Maybe the simulated lap dance by the bridal party at a reception gave you pause. You probably cringed when you saw the bride and groom request money through a Facebook wedding invitation. Or you might have suffered whiplash after seeing the picture of a bride who tanned so much that she appeared to be an Oompa Loompa.
Let's face it. Some current and even a few traditional wedding trends are downright tacky, maybe even borderline offensive.
Confused about proper wedding behavior? We recruited advice from a descendant of the queen of taste — Emily Post.
The famed author, who was born and partly raised in Baltimore before moving to New York City, is responsible for preaching proper etiquette and good manners throughout this country.
Post's great-great-granddaughter, Lizzie Post, is co-author of "Emily Post's Etiquette" (18th edition) and "Emily Post's Wedding Etiquette" (sixth edition), as well as "Emily Post's Great Get-Togethers." She is also the author of "How Do You Work This Life Thing?"
We've come up with a list of the tackiest wedding trends to avoid so that your day of bliss isn't marred by a social faux pas.
Invitations via Facebook
This depends on the type of wedding you're having, according to Post, who is based in Vermont.
"The way in which you chose the invitation says a lot about the formality of the wedding," she said. "If you are asking for people to dress in black tie, I would not send the invitation through Facebook. The method and the style of the invitation should reflect the style of the wedding."
By now, many have seen the viral video of the bridal party performing Beyonce's "Drunk In Love" — though some no doubt wish they hadn't.The video, which shows a group of women at a reception dancing provocatively to the sensual song, has attracted close to 900,000 views since being posted two months ago.
There are also a slew of YouTube videos featuring things like strippers in sexy nurse uniforms performing lap dances at a Russian wedding reception and a tamer — but equally tacky — wedding party performing the Harlem Shake.
Post advises that you should be mindful of your audience.
"You really want to remember the other guests who are there. Is this something you want your grandmother to see?" she asked.
She also reminded people to honor the spirit of the viral video.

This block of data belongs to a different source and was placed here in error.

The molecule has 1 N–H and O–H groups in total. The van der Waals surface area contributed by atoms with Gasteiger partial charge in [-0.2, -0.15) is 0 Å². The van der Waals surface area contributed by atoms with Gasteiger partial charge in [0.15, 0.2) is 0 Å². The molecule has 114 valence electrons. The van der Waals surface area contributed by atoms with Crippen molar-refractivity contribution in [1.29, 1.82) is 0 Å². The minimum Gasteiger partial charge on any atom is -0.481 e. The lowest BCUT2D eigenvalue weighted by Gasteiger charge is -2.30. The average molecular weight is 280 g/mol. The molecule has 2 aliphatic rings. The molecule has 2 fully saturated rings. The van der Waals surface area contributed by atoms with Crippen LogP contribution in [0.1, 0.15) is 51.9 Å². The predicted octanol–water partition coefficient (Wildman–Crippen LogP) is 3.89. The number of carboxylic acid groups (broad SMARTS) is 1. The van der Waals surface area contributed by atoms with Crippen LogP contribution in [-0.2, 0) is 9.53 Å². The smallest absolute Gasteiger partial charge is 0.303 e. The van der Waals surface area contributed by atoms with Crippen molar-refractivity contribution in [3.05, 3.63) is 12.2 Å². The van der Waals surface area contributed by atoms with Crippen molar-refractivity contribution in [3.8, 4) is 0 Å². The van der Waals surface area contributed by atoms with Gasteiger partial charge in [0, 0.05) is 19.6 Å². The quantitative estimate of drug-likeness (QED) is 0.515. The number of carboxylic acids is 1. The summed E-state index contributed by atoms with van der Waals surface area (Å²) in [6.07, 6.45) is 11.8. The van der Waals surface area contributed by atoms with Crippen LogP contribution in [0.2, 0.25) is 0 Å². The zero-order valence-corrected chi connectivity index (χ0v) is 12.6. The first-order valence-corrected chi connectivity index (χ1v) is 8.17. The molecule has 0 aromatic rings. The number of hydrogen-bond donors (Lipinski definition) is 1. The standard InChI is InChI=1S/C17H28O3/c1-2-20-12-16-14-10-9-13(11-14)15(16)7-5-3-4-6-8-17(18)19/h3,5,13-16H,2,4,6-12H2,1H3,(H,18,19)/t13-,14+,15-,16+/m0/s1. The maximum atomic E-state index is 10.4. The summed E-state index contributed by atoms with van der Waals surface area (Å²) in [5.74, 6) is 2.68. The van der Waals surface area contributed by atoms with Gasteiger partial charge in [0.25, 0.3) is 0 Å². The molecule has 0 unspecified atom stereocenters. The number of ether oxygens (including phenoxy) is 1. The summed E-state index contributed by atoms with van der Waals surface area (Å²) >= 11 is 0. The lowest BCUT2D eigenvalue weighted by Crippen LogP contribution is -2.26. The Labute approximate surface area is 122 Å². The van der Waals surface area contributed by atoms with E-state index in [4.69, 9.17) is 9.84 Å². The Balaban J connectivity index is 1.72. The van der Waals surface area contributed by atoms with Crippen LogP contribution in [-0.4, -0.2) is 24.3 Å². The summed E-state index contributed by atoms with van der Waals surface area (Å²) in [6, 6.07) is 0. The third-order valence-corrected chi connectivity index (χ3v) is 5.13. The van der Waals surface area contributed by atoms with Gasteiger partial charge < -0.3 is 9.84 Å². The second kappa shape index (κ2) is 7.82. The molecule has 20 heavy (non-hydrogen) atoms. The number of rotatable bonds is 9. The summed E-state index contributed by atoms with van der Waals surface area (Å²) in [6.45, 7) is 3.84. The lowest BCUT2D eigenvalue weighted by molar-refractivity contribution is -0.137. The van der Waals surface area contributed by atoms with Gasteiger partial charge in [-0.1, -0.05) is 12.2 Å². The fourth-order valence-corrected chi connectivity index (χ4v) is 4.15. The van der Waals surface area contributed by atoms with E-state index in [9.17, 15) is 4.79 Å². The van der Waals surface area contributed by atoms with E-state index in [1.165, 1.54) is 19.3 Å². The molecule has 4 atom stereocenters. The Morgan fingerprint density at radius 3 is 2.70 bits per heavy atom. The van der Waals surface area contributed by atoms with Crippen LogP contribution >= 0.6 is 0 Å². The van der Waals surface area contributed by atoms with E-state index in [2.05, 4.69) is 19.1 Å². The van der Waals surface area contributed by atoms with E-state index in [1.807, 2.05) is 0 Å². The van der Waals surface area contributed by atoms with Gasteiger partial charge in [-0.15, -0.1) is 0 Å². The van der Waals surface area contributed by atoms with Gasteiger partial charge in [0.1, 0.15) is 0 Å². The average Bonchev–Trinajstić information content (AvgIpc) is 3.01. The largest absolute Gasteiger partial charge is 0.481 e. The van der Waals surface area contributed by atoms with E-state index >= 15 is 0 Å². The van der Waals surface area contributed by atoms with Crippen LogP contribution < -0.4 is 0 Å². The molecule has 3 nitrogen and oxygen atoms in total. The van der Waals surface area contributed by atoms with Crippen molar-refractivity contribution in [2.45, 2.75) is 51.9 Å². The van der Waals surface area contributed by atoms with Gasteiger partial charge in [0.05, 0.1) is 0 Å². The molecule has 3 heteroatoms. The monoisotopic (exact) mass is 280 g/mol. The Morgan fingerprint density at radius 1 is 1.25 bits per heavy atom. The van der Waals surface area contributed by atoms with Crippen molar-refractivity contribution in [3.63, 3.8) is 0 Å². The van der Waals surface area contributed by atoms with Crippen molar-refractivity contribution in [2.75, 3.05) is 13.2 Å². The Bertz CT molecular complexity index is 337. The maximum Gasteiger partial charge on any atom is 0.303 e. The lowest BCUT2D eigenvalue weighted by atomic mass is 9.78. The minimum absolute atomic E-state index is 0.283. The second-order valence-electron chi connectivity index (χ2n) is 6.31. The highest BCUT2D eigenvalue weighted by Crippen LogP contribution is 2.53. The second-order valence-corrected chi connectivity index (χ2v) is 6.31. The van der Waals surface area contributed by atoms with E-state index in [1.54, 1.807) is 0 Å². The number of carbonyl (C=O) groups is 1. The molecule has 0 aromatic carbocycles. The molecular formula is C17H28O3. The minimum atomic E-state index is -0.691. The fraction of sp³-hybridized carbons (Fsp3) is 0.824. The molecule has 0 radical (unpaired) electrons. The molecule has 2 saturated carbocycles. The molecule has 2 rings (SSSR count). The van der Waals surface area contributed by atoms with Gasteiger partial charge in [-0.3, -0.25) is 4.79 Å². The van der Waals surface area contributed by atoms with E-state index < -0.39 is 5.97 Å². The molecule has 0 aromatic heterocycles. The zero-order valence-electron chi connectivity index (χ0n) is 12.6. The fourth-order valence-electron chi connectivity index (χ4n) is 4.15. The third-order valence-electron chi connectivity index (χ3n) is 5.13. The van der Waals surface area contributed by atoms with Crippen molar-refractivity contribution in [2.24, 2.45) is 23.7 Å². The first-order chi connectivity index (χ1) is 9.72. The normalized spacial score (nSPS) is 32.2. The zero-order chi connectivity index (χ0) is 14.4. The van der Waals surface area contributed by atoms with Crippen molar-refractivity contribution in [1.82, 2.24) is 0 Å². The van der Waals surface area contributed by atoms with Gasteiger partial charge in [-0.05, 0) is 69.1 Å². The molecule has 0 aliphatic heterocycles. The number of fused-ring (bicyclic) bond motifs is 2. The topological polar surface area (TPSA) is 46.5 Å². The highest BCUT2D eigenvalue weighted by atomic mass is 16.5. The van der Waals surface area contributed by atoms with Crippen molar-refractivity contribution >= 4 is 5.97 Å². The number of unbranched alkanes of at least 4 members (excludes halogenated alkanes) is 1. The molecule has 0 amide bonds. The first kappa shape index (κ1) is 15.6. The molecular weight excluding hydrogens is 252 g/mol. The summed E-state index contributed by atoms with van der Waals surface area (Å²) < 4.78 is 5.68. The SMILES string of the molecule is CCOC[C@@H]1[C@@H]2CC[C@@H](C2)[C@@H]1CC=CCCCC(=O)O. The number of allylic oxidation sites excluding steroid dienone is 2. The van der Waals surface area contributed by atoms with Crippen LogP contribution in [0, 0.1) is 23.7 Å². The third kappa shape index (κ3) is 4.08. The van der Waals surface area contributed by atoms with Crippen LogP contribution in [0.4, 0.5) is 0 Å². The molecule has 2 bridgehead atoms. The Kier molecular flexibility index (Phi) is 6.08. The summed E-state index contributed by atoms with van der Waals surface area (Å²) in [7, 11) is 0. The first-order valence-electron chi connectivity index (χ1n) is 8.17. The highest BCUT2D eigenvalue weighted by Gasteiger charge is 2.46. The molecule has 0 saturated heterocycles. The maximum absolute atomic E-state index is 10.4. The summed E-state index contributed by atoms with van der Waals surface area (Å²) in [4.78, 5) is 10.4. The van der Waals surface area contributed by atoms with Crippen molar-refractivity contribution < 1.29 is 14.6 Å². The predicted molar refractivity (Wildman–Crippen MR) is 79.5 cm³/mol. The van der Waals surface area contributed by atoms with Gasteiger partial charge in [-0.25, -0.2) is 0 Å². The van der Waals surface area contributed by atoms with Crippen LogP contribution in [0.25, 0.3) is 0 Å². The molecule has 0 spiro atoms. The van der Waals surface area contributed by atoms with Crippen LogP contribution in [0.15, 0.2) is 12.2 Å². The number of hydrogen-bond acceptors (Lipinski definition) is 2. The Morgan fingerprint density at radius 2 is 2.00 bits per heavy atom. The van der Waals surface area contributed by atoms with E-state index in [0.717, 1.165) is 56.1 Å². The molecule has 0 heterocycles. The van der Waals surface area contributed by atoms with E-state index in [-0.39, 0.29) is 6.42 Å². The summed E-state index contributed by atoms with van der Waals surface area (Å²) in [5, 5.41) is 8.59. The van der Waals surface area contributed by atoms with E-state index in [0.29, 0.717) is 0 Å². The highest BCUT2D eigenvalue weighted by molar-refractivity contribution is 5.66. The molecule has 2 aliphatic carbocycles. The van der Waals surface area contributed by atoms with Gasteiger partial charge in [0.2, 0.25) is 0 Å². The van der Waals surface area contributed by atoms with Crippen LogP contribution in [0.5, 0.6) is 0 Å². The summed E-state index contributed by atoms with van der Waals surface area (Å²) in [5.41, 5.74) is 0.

"If your goal is to get a viral video, the best viral videos are the ones that don't have that in mind," she said. "When you try for it, people can see that. It is not an organic thing. It appears to be put on."
Simply put, do not do it for the Vine.
This summer, wedding photos began surfacing of bridesmaids posing with their dresses hitched up so that their thongs or underwear were revealed. Soon, similar photos began popping up all over social media sites, like an episode of "Bridesmaids Gone Wild."
Even here, Post leaves the final say to you.
"They certainly aren't shy," she said with a laugh. "This is up to you and your personal style. Just remember, if you are tagged in that photo, [it] will pop up and be associated with you. Think about if you would want a future boss or someone to see that."
The practice of correcting or minimizing your ring finger through plastic surgery so that it can look perfect for wedding photos appears to be growing. News outlets, including ABC, The New York Times and Huffington Post, are reporting the craze, which has mostly been spotted in bigger cities throughout the country.
This new behavior particularly alarmed Post.
"That is the silliest thing I've ever heard of," she said. "It is going to look so weird with the other finger being smaller than the rest. Get your ring resized and don't worry about it. You're hands are pretty just the way they are."
The garter belt thing
The tradition of the groom diving under the skirt of his bride just to remove her garter belt with his teeth is as crude as it sounds.
Post has always found it tacky.
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